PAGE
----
Zec gets major endorsement
THE Zimbabwe Electoral Commission has received major endorsement for running elections in a professional manner with fellow African countries flocking to Zimbabwe to learn from the experiences of the July 30 elections.
First to visit Zimbabwe was Lesotho and yesterday Zec was hosting the National Electoral Board of Ethiopia, which will be conducting elections for the east African nation in 2020. Indications are that several African countries are reaching out to Zec with a view to come and learn from its experiences. The Ethiopian delegation is in the country on a three day working visit and is being led by the Ethiopian chairperson of the National Electoral Board Ambassador Samia Zekaria Gutu.
Ambassador Gutu told our Harare Bureau on the sidelines of their meeting with Zec in Harare yesterday that they were keen to learn from Zimbabwe’s experiences especially on how the country managed to come up with a clean bio metric voters’ roll in a record time.
“This is to share experiences. Zimbabwe has just finished its elections last July. We really got a good impression about it. We want to learn from Zimbabwe especially the new use of the new technology that is the bio metric voter registration,” she said. “We would like to go into that new technology.
Our former Prime Minister Mr Haile-mariam Desalegn was the African Union Observer Mission chair and he had a good impression about the elections and he is the one who advised us to see how you did it. Since we are also trying to modernise our elections, especially the voter registration, he said it is important to go and see Zimbabwe with the short period of time that you managed this bio metric registration. We are running out of time because our next election is in 2020,” said Ambassador Gutu.
Ambassador Gutu said they would be managing an election of about 30 million people and it was important to start the preparations now. Zec acting chief elections officer Mr Utoile Silaigwana said the Ethiopians were impressed with the manner in which they conducted the July 30 polls and wanted to implement the same in their country.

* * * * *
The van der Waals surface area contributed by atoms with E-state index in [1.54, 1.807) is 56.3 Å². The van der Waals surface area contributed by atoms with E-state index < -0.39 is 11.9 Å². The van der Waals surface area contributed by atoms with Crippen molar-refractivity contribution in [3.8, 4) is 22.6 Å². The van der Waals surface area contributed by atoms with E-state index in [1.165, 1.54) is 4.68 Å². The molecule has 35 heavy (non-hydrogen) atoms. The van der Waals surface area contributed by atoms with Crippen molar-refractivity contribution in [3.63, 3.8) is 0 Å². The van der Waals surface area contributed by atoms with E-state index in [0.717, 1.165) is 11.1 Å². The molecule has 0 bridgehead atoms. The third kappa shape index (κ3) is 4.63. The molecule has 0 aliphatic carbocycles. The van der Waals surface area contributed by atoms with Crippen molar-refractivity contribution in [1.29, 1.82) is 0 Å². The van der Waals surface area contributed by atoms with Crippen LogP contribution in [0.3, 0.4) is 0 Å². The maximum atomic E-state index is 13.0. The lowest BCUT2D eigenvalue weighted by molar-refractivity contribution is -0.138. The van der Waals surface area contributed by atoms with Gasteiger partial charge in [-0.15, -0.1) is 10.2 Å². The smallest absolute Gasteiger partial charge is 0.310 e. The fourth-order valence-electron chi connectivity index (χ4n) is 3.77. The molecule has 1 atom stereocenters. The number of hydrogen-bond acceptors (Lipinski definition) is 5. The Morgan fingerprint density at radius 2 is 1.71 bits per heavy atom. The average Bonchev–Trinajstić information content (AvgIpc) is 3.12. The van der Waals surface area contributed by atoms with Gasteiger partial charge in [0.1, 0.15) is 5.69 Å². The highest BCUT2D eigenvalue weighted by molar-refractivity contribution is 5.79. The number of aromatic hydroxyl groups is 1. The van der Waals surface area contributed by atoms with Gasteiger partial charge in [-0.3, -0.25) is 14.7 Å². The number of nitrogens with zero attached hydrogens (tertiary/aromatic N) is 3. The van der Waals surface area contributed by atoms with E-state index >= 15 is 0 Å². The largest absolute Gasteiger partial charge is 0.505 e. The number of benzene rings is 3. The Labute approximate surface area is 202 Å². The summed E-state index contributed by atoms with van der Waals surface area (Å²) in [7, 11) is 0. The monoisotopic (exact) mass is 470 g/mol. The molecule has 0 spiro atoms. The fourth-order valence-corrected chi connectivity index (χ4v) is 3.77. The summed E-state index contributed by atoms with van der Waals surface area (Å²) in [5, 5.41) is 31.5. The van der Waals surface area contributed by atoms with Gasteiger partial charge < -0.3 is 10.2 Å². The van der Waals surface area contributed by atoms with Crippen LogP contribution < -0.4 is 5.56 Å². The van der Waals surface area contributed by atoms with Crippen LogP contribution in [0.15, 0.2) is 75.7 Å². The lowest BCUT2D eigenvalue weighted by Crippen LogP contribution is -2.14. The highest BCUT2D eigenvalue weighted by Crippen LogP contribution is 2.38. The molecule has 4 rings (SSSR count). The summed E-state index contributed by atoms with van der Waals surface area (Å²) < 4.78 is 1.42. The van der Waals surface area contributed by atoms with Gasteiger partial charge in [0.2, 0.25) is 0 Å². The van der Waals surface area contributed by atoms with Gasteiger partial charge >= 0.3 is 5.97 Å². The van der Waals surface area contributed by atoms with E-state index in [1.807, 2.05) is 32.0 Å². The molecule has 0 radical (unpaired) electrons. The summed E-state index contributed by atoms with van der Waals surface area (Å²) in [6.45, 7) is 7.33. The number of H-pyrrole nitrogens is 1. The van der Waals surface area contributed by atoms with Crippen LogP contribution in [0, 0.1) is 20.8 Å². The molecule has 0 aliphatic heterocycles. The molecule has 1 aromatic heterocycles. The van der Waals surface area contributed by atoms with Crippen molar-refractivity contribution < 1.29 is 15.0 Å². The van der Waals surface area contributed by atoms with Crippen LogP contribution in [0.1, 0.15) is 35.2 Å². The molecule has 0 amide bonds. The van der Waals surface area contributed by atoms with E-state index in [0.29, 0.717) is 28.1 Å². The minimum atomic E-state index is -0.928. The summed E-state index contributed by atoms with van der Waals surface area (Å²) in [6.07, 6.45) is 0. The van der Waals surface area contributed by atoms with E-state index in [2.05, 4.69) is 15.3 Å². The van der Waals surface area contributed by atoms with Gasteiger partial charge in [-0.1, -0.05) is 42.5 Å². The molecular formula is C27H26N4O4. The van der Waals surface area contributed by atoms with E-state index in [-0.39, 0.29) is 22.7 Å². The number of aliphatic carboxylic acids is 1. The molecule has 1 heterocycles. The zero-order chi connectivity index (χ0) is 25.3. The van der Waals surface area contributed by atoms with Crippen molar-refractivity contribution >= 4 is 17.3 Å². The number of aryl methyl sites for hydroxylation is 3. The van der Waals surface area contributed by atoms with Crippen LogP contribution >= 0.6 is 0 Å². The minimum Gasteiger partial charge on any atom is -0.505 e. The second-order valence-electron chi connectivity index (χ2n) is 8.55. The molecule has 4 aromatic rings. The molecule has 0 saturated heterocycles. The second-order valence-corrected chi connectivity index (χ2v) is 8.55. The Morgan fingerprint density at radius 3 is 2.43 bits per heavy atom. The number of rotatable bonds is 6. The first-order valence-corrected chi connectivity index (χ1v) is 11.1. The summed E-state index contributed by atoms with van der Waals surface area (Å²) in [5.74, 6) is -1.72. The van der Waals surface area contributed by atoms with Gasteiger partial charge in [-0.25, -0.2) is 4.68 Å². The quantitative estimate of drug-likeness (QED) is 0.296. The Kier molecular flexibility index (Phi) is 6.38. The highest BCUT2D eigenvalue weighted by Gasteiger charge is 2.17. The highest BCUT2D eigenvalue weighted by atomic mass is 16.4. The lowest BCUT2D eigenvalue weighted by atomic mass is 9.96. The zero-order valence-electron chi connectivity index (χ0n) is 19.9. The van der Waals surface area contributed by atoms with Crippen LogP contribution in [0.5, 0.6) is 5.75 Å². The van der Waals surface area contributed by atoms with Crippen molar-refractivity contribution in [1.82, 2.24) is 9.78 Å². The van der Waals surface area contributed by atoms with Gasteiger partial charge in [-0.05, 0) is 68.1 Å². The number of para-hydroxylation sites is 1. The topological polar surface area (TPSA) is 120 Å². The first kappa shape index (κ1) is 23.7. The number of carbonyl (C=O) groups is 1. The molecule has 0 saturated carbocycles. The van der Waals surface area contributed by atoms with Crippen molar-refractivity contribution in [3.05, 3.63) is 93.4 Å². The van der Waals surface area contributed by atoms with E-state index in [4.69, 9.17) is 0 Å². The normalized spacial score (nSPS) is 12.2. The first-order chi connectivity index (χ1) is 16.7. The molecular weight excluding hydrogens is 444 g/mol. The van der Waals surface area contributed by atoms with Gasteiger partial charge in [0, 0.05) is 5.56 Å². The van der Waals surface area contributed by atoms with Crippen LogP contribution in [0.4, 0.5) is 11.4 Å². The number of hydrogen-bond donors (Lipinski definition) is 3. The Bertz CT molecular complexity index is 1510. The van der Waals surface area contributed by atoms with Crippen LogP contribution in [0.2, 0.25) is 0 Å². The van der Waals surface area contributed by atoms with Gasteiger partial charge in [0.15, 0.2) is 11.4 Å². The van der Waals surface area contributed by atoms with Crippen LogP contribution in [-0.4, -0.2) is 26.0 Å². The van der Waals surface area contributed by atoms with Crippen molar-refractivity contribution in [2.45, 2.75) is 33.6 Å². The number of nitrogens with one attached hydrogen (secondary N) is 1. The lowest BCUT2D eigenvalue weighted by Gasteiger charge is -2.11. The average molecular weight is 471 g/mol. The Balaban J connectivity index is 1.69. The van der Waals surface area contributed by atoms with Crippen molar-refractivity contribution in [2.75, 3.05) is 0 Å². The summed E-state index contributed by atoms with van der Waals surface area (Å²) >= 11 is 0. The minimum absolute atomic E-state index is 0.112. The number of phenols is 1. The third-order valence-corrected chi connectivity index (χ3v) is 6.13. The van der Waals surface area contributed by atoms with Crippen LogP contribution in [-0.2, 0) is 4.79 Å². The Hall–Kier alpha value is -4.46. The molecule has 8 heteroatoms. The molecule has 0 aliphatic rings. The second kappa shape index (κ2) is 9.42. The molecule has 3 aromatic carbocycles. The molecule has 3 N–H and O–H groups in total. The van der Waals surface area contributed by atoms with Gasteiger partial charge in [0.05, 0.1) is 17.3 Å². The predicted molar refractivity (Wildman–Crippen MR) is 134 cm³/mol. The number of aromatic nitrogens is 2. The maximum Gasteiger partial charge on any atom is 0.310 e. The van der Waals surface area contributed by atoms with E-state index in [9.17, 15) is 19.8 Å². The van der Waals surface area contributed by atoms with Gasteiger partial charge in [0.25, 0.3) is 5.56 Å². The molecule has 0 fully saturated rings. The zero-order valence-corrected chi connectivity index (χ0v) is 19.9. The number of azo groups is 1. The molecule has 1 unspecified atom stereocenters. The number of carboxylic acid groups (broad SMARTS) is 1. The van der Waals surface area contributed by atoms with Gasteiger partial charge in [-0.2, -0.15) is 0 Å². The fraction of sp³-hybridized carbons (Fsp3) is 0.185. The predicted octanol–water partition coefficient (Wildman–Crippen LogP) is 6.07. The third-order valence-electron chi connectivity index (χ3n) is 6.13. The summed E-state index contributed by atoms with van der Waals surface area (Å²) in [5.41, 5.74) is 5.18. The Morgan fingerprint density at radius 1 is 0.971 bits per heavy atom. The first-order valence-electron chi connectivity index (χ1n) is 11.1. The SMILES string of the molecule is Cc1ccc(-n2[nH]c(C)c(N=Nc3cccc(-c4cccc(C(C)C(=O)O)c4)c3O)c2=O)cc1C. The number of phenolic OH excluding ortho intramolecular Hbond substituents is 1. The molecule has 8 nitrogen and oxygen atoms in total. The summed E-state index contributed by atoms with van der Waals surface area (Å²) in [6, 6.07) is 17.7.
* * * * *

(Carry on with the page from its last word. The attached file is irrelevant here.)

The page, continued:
He said the Ethiopians acknowledged that the July 30 general elections were conducted in line with international best practices. “This meeting is actually a request from the Ethiopian Elections Board,” he said.
“They want to learn how we conduct elections in Zimbabwe. This is a request after the former PM of Ethiopia who was the leader of the AUEOM in our elections on 30 July was impressed by the way we conducted our elections particularly the bio metric voter registration system and the new register we came with.
“You are aware that as Zec, we came up with a completely new voters’ roll which was bio metric based. So they were impressed and they have come to learn and see how they can implement the same. It is important to note that this is not the first group to come to Zec and learn how to conduct elections in a professional manner. We also had a delegation from Lesotho Electoral Board who also came here to learn.
“This delegation of the Electoral Commission of Ethiopia are saying what we have seen during your general elections we are impressed and as a fellow African country we want to learn more on how Zec conducts elections, manages elections and how Zec conducted its bio metric voters’ registration leading to new clean voters roll which had problems at all.
“We are here sharing knowledge on electoral expertise and they are appreciating that our elections were done based on international best practices. They are having their elections in 2020 so they want to implement the bio metric voter registration and the general conduct of elections.” FALCON College, an affluent school located in Esigodini, has taken a Gweru man to court for allegedly failing to pay more than $14 000 in school fees for his son. Falcon College, through its lawyers Danziger and Partners, has filed summons at the Bulawayo High Court citing Mr Jona Machaya as the defendant.
Falcon College, in its plaintiff declaration, said Mr Machaya breached the terms of the agreement entered between the two parties by failing to pay a debt of $14 742,19 emanating from school fees and other educational services rendered to his son. The unpaid school fees is for the second term which began in May 2018 and ended in July 2018.
According to papers before the court, Mr Machaya has despite demand refused, failed or neglected to pay the debt. “The defendant’s child is enrolled at Falcon College and in terms of the school policy, terms and conditions, the defendant is obliged to pay full college fees, levies and other charges every term.
“The money is still owing and accruing interest at the prescribed interest rate. The defendant has abused the court processes by forcing the plaintiff to approach the court and thereby putting the plaintiff out of pocket. The conduct of the defendant warrants a punitive order of costs on legal practitioner and client scale,” said the Falcon College lawyers.
The school wants a court order directing Mr Machaya to pay the money together with five percent interest calculated from the date of issue of summons to the date of full and final payment.
Mr Machaya has not yet responded to the summons.
The school’s fees are pegged at about $5 000 per term. — @mashnets